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We’re in the midst of a drought here in California, but I’ve still been able to grow a nice batch of greens in recent months without wasting water. I’ve done that with Gardyn, a fully automated vertical indoor growing system.
It lets you grow 30 large plants in 2 square feet of space, with no direct sunlight or water line required. It’s the easiest gardening I’ve ever done, and I get help from the Gardyn app, dubbed Kelby, a personal growing assistant app. It uses the cameras on the Gardyn system to view my crops, analyze their growth, and then offer advice to me.
Kelby tells me when to put water in the system, when to trim back the sprouts, when to put plant food in the tank, when to harvest crops, and even when to order new seeds. It makes it so easy I can forget about it until I need to do something. It came out last year during the pandemic, and I got my first look at it at the virtual CES 2021 event.
Above: You start Gardyn with seed pods.
It all starts with an $800 contraption that you can buy from Gardyn so that you can grow crops vertically, using a closed “hydroponic” water system that the company says reduces water consumption by 95%. That’s especially important where I live, since the drought has pretty much put a stop to our largely unsuccessful outdoor gardening. The soil in my area wasn’t good, nor was our sunlight due to trees.
The vertical configuration lets you grow a high density of plants. The roots are contained and not messy. The system is connected to the internet. Two high-resolution cameras capture the details of the plant growth for Kelby to analyze with its AI system.
Above: My harvest of butterhead lettuce from Gardyn.
With Gardyn, the lighting is automatic. I keep mine in the garage, where it’s always poorly lit. Gardyn turns on the lights on the contraption for hours at a time so that the plants get enough light. You have to plug the tank into an electric outlet and put water in the tank. Once you do that, it works by itself.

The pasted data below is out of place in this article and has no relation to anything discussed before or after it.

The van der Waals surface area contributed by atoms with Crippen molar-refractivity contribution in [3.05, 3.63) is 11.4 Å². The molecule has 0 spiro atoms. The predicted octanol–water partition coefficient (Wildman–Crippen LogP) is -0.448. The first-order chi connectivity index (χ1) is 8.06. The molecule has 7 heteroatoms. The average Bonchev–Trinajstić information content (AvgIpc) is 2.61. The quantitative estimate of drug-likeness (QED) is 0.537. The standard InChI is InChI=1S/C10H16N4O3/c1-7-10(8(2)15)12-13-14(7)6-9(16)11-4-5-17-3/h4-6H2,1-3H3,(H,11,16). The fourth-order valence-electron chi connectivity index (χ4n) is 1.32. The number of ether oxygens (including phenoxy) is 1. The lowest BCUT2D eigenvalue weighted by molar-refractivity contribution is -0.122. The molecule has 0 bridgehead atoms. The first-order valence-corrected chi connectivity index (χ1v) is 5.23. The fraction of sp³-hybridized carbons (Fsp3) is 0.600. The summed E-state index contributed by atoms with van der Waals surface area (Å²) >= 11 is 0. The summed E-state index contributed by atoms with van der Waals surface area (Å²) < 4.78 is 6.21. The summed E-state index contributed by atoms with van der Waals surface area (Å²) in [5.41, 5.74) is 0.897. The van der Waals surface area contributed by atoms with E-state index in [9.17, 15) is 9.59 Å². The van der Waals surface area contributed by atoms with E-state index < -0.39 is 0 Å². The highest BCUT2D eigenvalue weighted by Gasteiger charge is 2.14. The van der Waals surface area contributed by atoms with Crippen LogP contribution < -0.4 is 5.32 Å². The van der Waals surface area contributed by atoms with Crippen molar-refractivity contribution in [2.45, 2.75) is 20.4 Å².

I had to assemble the water tank and the growing tubes attached to it. That wasn’t particularly easy, but it becomes a lot easier once you get past that hurdle.
Above: My Gardyn harvest.
Gardening is fairly easy. You just put seed pods into the vertical tubes so each plant has its own growing space. The watering system pumps water from the base tank through tubes so that the pods get water regularly. All you have to do is keep water in the tank and add plant food occasionally. Kelby tells you when to do that.
With my first batch of seeds, I harvested the crops too late. They were starting to get wilted. That was because I missed my message from Kelby, and also they matured pretty much all at the same time — I couldn’t eat them fast enough.
Above: I harvested my first batch of greens a little late.
You purchase seed pods from Gardyn individually, or you can pay for a subscription of $29 to $39 a month. And Kelby can remind you when to order new seeds. I’m not exactly sure how many pounds of produce I can grow each month, but it’s a pretty good amount. I don’t know if it actually cuts on my grocery bill either, but it certainly means I don’t have to go to the store as often.
And there’s nothing like harvesting fresh butterhead lettuce or basil and putting it into a salad or pasta meal. Since the food is ready to eat, you don’t have to store it in a refrigerator. And it’s not filthy with dirt, so you can just rinse it in the sink.
Above: Gardyn lets you grow your own produce, such as lettuce.
You can’t grow things with big roots, like carrots or potatoes. But tomatoes, lettuce, spinach, and herbs are all fair game. It’s healthy, convenient, easy, and pretty much break-even or better after you get the system. That’s enough to keep me using it. I admit I’m never going to grow a prize-winning pumpkin this way. But I’m also not going to fail to grow plants outside and waste a ton of water either.
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